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Album Review

Tangier marks the third outing from reclusive multi-instrumentalist Keir McDonald under his chosen nom de guerre, Medusa Cyclone, and, as usual, it provides a mostly instrumental fly-over of the outermost rings of planet rock & roll. Like the interconnecting limbs of a disembodied soundtrack, gently ambient numbers "Orange Sunshine" and "Pulsar" start the ball rolling in mellow, sweetly chiming fashion, cautiously setting the stage for more traditional rock fare like "Black Cobra," as well as occasional detours like the warped calypso of "El Mar Caribe." Technically, these forays into more recognizable song styles add necessary variety to Tangier's quite nebulous, free-form vibe, but, conversely, theirs is a dubious presence that detracts from the album's natural flow. Sure enough, a certain something is lost in transition during the dead silence that divides the latter-named tune and the measured pacing of the subsequent three-song cycle, which slowly builds toward a swirling, soft catharsis on "Beltane." This is in turn followed by yet another detour via the 13-minute title track's techno-fueled rave, which eventually brings Medusa Cyclone's compelling, if slightly disjointed, sonic voyage to an end.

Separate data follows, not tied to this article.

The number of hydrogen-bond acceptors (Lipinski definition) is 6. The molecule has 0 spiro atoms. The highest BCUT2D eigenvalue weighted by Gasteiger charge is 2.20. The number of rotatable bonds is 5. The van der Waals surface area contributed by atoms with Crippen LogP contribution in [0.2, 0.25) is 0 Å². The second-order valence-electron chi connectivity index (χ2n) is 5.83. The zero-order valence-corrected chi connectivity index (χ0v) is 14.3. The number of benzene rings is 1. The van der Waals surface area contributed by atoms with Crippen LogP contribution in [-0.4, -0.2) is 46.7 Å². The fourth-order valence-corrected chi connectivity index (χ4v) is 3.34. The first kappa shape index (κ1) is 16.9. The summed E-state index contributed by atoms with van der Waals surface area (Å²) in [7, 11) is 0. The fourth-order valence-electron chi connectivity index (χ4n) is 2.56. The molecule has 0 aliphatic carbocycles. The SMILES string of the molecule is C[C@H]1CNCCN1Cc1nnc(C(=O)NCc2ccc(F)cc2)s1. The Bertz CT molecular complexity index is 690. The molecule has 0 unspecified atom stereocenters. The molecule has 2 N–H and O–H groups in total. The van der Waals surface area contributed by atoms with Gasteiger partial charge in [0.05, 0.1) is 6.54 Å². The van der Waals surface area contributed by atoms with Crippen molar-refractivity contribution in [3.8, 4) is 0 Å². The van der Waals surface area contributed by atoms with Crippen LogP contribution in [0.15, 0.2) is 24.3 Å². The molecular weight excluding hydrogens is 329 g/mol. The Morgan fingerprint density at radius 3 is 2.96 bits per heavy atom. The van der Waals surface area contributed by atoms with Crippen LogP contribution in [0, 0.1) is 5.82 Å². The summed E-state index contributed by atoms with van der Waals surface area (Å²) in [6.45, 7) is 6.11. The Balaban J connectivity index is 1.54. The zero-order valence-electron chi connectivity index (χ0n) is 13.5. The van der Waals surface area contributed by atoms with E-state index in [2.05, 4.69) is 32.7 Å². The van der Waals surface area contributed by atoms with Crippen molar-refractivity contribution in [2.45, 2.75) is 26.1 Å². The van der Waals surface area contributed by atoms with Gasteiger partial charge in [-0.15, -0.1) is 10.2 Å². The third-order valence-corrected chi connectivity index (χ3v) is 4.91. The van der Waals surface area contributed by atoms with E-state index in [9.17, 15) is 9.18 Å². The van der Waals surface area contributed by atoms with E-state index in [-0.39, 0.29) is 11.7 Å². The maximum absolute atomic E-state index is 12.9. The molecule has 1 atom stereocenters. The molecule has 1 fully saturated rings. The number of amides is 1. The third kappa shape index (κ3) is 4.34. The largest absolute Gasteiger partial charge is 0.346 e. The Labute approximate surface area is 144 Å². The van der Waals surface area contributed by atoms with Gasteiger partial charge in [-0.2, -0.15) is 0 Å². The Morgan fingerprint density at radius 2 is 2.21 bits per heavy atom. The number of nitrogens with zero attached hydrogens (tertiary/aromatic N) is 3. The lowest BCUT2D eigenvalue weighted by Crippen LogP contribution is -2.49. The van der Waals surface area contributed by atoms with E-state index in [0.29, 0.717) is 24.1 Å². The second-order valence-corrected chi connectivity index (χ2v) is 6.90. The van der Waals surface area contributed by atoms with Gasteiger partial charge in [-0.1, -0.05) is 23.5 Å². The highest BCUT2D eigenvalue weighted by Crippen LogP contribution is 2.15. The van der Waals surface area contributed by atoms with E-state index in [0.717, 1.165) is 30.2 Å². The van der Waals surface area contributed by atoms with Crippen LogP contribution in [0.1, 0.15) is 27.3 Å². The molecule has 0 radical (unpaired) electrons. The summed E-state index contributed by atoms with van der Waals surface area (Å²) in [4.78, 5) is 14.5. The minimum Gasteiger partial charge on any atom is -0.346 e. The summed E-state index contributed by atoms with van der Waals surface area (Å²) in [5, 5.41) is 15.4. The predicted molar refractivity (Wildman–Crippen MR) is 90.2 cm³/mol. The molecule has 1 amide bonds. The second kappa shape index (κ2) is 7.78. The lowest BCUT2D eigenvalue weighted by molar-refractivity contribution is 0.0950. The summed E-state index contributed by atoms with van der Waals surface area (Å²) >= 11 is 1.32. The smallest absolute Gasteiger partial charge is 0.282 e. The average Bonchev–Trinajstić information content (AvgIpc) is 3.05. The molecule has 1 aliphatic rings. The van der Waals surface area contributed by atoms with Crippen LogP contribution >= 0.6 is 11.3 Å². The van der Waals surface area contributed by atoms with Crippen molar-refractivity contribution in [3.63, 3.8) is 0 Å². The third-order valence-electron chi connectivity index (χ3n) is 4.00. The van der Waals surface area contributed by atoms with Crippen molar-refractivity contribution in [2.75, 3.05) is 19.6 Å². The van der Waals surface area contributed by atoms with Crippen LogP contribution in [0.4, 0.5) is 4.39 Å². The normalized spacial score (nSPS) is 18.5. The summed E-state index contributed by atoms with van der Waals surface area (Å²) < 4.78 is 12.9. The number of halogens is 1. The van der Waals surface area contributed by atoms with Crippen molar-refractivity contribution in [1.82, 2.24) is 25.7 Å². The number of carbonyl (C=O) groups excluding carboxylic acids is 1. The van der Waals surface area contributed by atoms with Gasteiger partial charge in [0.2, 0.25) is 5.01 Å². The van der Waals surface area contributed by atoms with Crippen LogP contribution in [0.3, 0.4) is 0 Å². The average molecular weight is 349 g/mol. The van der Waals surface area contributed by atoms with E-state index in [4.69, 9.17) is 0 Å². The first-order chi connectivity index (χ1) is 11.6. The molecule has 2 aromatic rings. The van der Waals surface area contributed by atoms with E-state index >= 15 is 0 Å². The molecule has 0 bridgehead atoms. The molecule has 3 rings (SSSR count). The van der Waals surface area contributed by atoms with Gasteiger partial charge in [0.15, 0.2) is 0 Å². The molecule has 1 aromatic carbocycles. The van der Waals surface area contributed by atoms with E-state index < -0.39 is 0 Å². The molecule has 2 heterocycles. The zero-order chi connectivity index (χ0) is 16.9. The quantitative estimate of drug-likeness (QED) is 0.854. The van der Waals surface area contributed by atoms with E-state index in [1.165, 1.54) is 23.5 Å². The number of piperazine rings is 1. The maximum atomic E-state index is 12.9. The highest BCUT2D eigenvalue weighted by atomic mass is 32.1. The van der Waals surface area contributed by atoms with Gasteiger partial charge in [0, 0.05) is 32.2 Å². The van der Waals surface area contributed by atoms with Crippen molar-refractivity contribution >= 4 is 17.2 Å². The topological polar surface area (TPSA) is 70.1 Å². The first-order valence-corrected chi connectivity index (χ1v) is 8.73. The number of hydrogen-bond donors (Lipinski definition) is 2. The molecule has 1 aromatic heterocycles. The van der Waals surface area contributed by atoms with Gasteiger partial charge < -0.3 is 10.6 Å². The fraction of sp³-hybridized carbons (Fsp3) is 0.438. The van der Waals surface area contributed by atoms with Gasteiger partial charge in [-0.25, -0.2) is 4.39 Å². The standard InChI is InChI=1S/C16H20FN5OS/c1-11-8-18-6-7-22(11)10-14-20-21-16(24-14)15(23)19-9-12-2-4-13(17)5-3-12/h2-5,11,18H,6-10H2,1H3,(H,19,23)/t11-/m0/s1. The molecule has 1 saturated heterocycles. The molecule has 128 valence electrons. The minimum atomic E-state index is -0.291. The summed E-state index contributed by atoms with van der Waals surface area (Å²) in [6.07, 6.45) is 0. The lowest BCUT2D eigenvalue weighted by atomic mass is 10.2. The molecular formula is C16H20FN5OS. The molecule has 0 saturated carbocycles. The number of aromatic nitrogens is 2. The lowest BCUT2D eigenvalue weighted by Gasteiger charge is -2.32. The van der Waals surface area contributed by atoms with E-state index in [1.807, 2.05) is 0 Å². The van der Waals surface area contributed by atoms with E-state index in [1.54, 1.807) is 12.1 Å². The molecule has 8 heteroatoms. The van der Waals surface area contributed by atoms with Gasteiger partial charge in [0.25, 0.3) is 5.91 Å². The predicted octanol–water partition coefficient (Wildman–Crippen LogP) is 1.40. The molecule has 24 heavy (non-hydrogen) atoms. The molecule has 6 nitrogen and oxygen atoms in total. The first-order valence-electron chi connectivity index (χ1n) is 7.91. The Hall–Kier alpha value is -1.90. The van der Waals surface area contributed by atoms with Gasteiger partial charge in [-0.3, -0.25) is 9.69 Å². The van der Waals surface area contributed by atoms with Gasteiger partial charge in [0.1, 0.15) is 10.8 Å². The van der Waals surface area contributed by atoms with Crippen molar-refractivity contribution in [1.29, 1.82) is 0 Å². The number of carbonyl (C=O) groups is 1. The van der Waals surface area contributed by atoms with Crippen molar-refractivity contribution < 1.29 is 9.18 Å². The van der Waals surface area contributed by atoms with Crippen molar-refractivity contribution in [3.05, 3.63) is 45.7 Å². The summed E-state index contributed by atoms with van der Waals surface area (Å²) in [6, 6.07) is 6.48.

Genre: Rock

Years Active: '90s, '00s

Medusa Cyclone is the brainchild of one Keir McDonald. He began his unusual sonic experimentation as part of the electronic-psychedelic Detroit group Viv Akauldren back in the '80s. When the group broke up in 1990, McDonald didn't form a new band right away; he stuck to working on solo home recordings and participated in a few collaborations with filmmaker/songwriter Clem Fortuna. When 1992 rolled around, McDonald started the independent record company Manta Ray Fleet with associate Chris Girard,...
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Tangier, Medusa Cyclone
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